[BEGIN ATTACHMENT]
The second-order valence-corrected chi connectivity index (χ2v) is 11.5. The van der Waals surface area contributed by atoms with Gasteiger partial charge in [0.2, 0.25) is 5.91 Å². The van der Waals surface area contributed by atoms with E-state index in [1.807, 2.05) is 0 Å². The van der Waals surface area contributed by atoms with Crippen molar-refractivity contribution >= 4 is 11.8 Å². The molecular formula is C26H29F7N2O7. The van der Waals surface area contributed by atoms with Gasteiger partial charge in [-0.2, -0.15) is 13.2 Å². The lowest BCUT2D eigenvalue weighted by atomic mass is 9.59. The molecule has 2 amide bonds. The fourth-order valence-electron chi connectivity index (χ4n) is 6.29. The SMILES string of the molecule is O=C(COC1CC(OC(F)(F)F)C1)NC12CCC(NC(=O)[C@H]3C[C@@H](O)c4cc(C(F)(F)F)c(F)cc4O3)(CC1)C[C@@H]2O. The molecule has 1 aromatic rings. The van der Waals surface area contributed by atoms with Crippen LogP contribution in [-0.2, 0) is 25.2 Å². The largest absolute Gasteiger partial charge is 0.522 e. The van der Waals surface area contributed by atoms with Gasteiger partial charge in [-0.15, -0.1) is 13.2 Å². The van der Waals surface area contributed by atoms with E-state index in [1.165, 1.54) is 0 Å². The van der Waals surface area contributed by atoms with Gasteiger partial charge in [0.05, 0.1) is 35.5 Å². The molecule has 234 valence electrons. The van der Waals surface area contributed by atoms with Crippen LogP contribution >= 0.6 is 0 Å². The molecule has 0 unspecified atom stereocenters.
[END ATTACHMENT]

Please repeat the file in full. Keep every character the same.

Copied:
The second-order valence-corrected chi connectivity index (χ2v) is 11.5. The van der Waals surface area contributed by atoms with Gasteiger partial charge in [0.2, 0.25) is 5.91 Å². The van der Waals surface area contributed by atoms with E-state index in [1.807, 2.05) is 0 Å². The van der Waals surface area contributed by atoms with Crippen molar-refractivity contribution >= 4 is 11.8 Å². The molecular formula is C26H29F7N2O7. The van der Waals surface area contributed by atoms with Gasteiger partial charge in [-0.2, -0.15) is 13.2 Å². The lowest BCUT2D eigenvalue weighted by atomic mass is 9.59. The molecule has 2 amide bonds. The fourth-order valence-electron chi connectivity index (χ4n) is 6.29. The SMILES string of the molecule is O=C(COC1CC(OC(F)(F)F)C1)NC12CCC(NC(=O)[C@H]3C[C@@H](O)c4cc(C(F)(F)F)c(F)cc4O3)(CC1)C[C@@H]2O. The molecule has 1 aromatic rings. The van der Waals surface area contributed by atoms with Crippen LogP contribution in [-0.2, 0) is 25.2 Å². The largest absolute Gasteiger partial charge is 0.522 e. The van der Waals surface area contributed by atoms with Gasteiger partial charge in [-0.15, -0.1) is 13.2 Å². The van der Waals surface area contributed by atoms with E-state index in [1.165, 1.54) is 0 Å². The van der Waals surface area contributed by atoms with Gasteiger partial charge in [0.05, 0.1) is 35.5 Å². The molecule has 234 valence electrons. The van der Waals surface area contributed by atoms with Crippen LogP contribution >= 0.6 is 0 Å². The molecule has 0 unspecified atom stereocenters.